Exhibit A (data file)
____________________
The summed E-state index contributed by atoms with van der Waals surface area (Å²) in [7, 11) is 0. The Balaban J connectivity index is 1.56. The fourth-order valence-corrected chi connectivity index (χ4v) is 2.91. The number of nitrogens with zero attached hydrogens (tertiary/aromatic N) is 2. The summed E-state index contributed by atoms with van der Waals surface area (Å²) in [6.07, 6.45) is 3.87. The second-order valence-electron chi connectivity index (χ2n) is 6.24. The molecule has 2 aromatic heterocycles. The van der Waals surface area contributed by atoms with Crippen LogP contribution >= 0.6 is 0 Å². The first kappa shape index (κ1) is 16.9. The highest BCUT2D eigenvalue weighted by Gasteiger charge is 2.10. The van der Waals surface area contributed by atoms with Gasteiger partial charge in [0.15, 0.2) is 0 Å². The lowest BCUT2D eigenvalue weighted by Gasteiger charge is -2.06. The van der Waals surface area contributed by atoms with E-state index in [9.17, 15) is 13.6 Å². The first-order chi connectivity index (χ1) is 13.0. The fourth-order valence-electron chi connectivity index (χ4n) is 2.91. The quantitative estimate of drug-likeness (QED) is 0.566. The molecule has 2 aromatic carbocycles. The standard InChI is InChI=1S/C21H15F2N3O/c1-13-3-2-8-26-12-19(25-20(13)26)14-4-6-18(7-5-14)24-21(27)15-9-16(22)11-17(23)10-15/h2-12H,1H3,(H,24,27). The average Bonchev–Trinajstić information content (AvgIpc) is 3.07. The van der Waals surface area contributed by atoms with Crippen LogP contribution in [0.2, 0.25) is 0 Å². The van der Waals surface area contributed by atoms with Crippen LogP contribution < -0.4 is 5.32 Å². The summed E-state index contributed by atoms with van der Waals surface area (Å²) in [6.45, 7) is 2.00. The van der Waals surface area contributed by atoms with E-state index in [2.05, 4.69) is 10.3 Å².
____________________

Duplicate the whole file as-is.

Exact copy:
The summed E-state index contributed by atoms with van der Waals surface area (Å²) in [7, 11) is 0. The Balaban J connectivity index is 1.56. The fourth-order valence-corrected chi connectivity index (χ4v) is 2.91. The number of nitrogens with zero attached hydrogens (tertiary/aromatic N) is 2. The summed E-state index contributed by atoms with van der Waals surface area (Å²) in [6.07, 6.45) is 3.87. The second-order valence-electron chi connectivity index (χ2n) is 6.24. The molecule has 2 aromatic heterocycles. The van der Waals surface area contributed by atoms with Crippen LogP contribution >= 0.6 is 0 Å². The first kappa shape index (κ1) is 16.9. The highest BCUT2D eigenvalue weighted by Gasteiger charge is 2.10. The van der Waals surface area contributed by atoms with Gasteiger partial charge in [0.15, 0.2) is 0 Å². The lowest BCUT2D eigenvalue weighted by Gasteiger charge is -2.06. The van der Waals surface area contributed by atoms with E-state index in [9.17, 15) is 13.6 Å². The first-order chi connectivity index (χ1) is 13.0. The fourth-order valence-electron chi connectivity index (χ4n) is 2.91. The quantitative estimate of drug-likeness (QED) is 0.566. The molecule has 2 aromatic carbocycles. The standard InChI is InChI=1S/C21H15F2N3O/c1-13-3-2-8-26-12-19(25-20(13)26)14-4-6-18(7-5-14)24-21(27)15-9-16(22)11-17(23)10-15/h2-12H,1H3,(H,24,27). The average Bonchev–Trinajstić information content (AvgIpc) is 3.07. The van der Waals surface area contributed by atoms with Crippen LogP contribution in [0.2, 0.25) is 0 Å². The van der Waals surface area contributed by atoms with Crippen LogP contribution < -0.4 is 5.32 Å². The summed E-state index contributed by atoms with van der Waals surface area (Å²) in [6.45, 7) is 2.00. The van der Waals surface area contributed by atoms with E-state index in [2.05, 4.69) is 10.3 Å².